Unemployment benefit recipients are the largest client group of jobseekers registered with Actiris. In June 2023, over 100 600 jobseekers were registered within Actiris. Individuals claiming Unemployment Insurance (UI) in the Brussels-Capital Region need to register with Actiris to be entitled to benefits. Out of all jobseekers in Actiris, over 87 200 are outside work, while another 8 200 were employed jobseekers and 5 100 were in training (Actiris, 2023[2]).1 Table 4.2 presents a breakdown of unemployed jobseekers by benefit categories. In June 2023, 15 560 unemployed jobseekers in Actiris were also registered with municipal public social aid centres (Centres publiques d’action sociale - CPAS) responsible for means-tested social benefits, or nearly 18% of the total. Revealing the high levels of disadvantage facing Actiris jobseekers, in June 2023 over 41 200 jobseekers had been unemployed for over two years, or over 47% of all unemployed jobseekers.

Actiris orients jobseekers in a caseworker-based approach to profiling and segmentation. Once registered, profiling tools assess the job-finding prospects of jobseekers and help PES segment jobseekers into different groups to provide employment services more efficiently. While providing more minimal support to those able to find work independently, more intense services can be provided to those with more complex needs and greater labour market distance. Similar to the German PES, Actiris profiling is based on a face-to-face approach in which case workers use discretion to segment jobseekers into groups (Desiere, Langenbucher and Struyven, 2019[4]). Actiris counsellors assess a jobseeker’s autonomy and employability during their initial meeting with a jobseekers, using tools such as language tests and standardised disability screening methods. The counsellor and the jobseeker also agree on an Individual Action Plan (IAP) during this initial meeting.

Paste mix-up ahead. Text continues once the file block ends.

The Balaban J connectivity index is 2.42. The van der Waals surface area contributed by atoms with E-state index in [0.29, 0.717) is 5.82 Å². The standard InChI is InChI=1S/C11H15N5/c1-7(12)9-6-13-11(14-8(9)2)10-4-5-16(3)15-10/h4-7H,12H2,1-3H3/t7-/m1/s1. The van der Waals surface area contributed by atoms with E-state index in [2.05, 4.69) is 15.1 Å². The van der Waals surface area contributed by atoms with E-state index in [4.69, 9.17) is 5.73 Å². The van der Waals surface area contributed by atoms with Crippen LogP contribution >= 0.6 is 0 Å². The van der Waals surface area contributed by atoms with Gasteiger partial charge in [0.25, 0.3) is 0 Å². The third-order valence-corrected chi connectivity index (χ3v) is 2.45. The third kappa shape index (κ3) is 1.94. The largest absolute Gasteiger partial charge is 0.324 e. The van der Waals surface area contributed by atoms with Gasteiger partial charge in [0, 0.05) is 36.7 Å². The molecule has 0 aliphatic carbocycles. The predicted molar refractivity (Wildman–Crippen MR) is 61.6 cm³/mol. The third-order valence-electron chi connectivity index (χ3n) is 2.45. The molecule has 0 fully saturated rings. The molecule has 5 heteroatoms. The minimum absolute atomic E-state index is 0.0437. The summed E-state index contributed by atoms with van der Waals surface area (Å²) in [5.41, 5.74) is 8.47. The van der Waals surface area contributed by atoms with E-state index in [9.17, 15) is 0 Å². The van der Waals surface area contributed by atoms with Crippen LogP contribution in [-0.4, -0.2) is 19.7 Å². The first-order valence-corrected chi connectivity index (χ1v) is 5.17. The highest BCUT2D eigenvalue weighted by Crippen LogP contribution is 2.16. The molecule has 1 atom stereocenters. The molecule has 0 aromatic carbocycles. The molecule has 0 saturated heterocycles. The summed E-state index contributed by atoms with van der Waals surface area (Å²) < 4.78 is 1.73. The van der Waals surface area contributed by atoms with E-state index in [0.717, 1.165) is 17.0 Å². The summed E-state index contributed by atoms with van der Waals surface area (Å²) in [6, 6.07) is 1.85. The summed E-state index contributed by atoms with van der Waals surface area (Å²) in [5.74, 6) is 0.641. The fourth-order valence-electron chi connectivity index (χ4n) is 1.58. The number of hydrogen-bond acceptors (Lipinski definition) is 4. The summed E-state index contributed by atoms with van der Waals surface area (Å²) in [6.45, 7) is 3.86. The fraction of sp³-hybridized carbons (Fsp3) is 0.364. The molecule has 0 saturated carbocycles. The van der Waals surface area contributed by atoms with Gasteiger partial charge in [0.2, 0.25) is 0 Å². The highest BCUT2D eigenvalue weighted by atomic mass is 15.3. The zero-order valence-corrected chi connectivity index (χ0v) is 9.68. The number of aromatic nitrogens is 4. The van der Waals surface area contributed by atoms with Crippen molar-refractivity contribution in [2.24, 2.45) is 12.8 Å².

Some PES in the OECD also use statistical profiling to segment individuals. Statistical approaches entail both benefits and risks. These tools present advantages such as predictive information on unemployment duration but face drawbacks such as potential discriminatory sorting and low acceptability among stakeholders (van Landeghem, Desiere and Struyven, 2021[5]; Delpierre, El Fatihi and Demazière, 2023[6]).

Channelling more jobseekers into self-service options could help reduce caseload for counsellors to prioritise those with more complex needs. The initial meeting takes places within one month for those under 25, while it occurs within three months for older jobseekers. In 2022, 46% of individuals registered with Actiris online, while the majority registered face-to-face or by phone.2 Online application rates for employment services vary within the OECD, though have reached high levels in some countries. Three-quarters or more of jobseekers registered online in the United States (77%), Sweden (91%) and the Netherlands (95%) (OECD, 2022[7]).3 As reported in the OECD database on activation policy rules, Greece, Iceland and Italy, all registrations have to be made online. A greater share of digitally literate jobseekers should be encouraged to register online. Jobseekers that demonstrate at least basic digital skills through registering online via MyActiris should also be compelled to job search independently. This includes online tools and the vacancy platform available through MyActiris until the first personal meeting.